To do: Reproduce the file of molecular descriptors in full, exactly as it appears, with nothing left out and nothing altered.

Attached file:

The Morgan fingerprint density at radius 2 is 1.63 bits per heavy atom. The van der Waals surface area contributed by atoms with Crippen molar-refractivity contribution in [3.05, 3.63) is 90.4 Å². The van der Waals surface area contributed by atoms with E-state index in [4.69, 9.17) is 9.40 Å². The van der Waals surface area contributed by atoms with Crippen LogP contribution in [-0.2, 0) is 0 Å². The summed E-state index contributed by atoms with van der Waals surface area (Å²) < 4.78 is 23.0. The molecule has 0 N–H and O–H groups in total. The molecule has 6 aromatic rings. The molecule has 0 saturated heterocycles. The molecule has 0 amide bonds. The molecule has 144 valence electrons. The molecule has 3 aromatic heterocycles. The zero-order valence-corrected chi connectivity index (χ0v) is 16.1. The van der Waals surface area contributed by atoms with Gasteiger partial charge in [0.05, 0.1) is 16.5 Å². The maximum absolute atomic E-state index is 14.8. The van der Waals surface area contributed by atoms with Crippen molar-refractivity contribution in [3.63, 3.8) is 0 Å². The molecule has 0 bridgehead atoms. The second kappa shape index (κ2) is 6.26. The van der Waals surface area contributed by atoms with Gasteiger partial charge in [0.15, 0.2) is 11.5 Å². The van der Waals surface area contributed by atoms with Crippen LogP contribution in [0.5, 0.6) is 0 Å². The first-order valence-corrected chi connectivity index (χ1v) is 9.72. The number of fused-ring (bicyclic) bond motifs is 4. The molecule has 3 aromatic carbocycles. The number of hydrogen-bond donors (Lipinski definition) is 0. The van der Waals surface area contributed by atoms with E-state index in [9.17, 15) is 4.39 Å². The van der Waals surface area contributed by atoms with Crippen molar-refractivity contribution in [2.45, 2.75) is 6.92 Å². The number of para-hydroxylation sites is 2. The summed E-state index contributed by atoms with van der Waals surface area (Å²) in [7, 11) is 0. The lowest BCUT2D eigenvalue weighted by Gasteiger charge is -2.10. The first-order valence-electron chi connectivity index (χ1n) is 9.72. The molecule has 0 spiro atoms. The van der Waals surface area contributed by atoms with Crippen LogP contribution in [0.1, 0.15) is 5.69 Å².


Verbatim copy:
The Morgan fingerprint density at radius 2 is 1.63 bits per heavy atom. The van der Waals surface area contributed by atoms with Crippen molar-refractivity contribution in [3.05, 3.63) is 90.4 Å². The van der Waals surface area contributed by atoms with E-state index in [4.69, 9.17) is 9.40 Å². The van der Waals surface area contributed by atoms with Crippen LogP contribution in [-0.2, 0) is 0 Å². The summed E-state index contributed by atoms with van der Waals surface area (Å²) < 4.78 is 23.0. The molecule has 0 N–H and O–H groups in total. The molecule has 6 aromatic rings. The molecule has 0 saturated heterocycles. The molecule has 0 amide bonds. The molecule has 144 valence electrons. The molecule has 3 aromatic heterocycles. The zero-order valence-corrected chi connectivity index (χ0v) is 16.1. The van der Waals surface area contributed by atoms with Gasteiger partial charge in [0.05, 0.1) is 16.5 Å². The maximum absolute atomic E-state index is 14.8. The van der Waals surface area contributed by atoms with Crippen molar-refractivity contribution in [3.63, 3.8) is 0 Å². The molecule has 0 bridgehead atoms. The second kappa shape index (κ2) is 6.26. The van der Waals surface area contributed by atoms with Gasteiger partial charge in [0.15, 0.2) is 11.5 Å². The van der Waals surface area contributed by atoms with Crippen LogP contribution in [0.5, 0.6) is 0 Å². The first-order valence-corrected chi connectivity index (χ1v) is 9.72. The number of fused-ring (bicyclic) bond motifs is 4. The molecule has 3 aromatic carbocycles. The number of hydrogen-bond donors (Lipinski definition) is 0. The van der Waals surface area contributed by atoms with E-state index in [9.17, 15) is 4.39 Å². The van der Waals surface area contributed by atoms with Crippen molar-refractivity contribution in [2.45, 2.75) is 6.92 Å². The number of para-hydroxylation sites is 2. The summed E-state index contributed by atoms with van der Waals surface area (Å²) in [7, 11) is 0. The lowest BCUT2D eigenvalue weighted by Gasteiger charge is -2.10. The first-order valence-electron chi connectivity index (χ1n) is 9.72. The molecule has 0 spiro atoms. The van der Waals surface area contributed by atoms with Crippen LogP contribution in [0.1, 0.15) is 5.69 Å².